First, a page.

What Are We Trying to Improve?
This Quality Improvement (QI) site provides goals, strategies, implementation tips, and resources to guide primary care teams in their efforts to improve adolescent sexual and reproductive health (ASRH) clinical services and youth-friendly practices. They aim to prevent unintended pregnancies and sexually transmitted infections (STIs) and are based on current guidelines and recommendations and published evidence.
Quality Care Goals Related to Preventing Unintended Pregnancies and Sexually Transmitted Infections (STIs)
The first step is to identify adolescent patients who are sexually active. Then you can help them learn safer sex behaviors and reduce risks. Taking a sexual risk assessment and history is foundational and recommended as part of comprehensive psychosocial screening.
Use a patient-centered, open approach when talking with teens about screening, safety, and the full range of contraceptive methods. This means care teams provide counseling with respect for each teen’s preferences and values, considering their reproductive autonomy.
Each goal is a best practice for quality ASRH care. For example, chlamydia and gonorrhea screening is recommended annually for all sexually active cisgender women <25 years of age and should be extended to all transgender men and gender-diverse people with a cervix.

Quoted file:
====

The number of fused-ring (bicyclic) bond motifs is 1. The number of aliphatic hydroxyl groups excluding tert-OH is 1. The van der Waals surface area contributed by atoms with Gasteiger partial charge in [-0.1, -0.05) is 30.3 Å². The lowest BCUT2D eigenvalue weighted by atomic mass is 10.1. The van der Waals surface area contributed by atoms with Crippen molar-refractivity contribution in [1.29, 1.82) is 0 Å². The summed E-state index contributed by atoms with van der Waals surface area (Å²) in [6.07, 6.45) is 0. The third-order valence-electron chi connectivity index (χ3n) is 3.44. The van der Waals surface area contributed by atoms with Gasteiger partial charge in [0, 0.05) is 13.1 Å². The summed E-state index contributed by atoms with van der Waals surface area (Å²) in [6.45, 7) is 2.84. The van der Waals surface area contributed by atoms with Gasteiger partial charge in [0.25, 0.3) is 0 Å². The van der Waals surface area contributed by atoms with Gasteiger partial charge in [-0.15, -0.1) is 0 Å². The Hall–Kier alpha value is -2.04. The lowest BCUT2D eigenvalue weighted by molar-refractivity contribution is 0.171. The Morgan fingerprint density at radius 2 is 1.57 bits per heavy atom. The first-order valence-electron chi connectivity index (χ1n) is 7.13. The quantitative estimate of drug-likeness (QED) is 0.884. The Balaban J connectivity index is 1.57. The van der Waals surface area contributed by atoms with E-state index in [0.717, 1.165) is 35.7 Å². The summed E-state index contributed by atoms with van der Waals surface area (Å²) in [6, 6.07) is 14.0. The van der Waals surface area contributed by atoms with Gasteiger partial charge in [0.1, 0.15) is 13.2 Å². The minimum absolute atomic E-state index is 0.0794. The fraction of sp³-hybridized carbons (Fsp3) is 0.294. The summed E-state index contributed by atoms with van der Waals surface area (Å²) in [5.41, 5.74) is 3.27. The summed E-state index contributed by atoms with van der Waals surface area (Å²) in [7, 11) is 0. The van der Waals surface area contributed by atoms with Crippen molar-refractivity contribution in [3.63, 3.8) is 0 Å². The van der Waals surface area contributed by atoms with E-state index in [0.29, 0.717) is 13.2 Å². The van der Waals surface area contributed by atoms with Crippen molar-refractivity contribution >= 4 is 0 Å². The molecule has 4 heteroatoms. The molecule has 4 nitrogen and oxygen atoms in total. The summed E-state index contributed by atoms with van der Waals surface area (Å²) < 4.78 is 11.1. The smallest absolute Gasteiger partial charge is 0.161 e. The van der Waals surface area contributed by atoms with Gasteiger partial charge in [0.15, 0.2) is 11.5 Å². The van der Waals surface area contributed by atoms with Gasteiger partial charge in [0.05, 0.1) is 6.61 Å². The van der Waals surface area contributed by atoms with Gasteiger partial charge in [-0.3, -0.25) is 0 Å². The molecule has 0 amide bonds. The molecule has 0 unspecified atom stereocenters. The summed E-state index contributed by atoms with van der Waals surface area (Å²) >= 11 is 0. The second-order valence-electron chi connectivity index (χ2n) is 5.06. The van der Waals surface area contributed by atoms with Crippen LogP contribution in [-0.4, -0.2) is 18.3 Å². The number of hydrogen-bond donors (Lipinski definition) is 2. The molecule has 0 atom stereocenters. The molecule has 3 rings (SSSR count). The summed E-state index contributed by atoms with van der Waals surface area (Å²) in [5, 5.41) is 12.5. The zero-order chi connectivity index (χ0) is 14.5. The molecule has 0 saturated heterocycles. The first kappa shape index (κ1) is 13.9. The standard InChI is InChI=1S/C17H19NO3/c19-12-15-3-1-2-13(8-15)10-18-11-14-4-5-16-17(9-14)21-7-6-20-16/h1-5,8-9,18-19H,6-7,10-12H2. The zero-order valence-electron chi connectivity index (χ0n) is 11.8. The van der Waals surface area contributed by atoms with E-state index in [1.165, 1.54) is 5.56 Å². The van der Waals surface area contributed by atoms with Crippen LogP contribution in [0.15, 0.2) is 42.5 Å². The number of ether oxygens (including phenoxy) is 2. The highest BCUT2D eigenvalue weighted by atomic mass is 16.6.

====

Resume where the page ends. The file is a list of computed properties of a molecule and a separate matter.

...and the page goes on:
Adolescents want to feel welcome, respected, and comfortable in a clinical environment. Protecting confidentiality is very important, especially as your patients disclose sensitive health information about their sexual behavior.
It’s important, also, to consider that some adolescents have experienced one or more adverse childhood experiences (ACEs) like abuse, neglect, or other types of trauma. Care team members are called upon to integrate a trauma-informed approach to pediatric and adolescent health care to address some of the adverse effects of trauma.
Each goal is a best practice for youth-friendly ASRH care based on published evidence, lessons learned from previous ASRH initiatives, and what youth say is important to them.
Q4T emphasizes health equity, as persistent disparities in ASRH outcomes are evident for racial/ethnic minority groups, adolescents with disabilities, and adolescents who identify as lesbian, gay, bisexual, transgender, queer, intersex, or asexual (LGBTQIA+). Throughout this website, goals and strategies aim to address racism and other forms of discrimination that unfairly disadvantage certain people and lead to social and health inequities.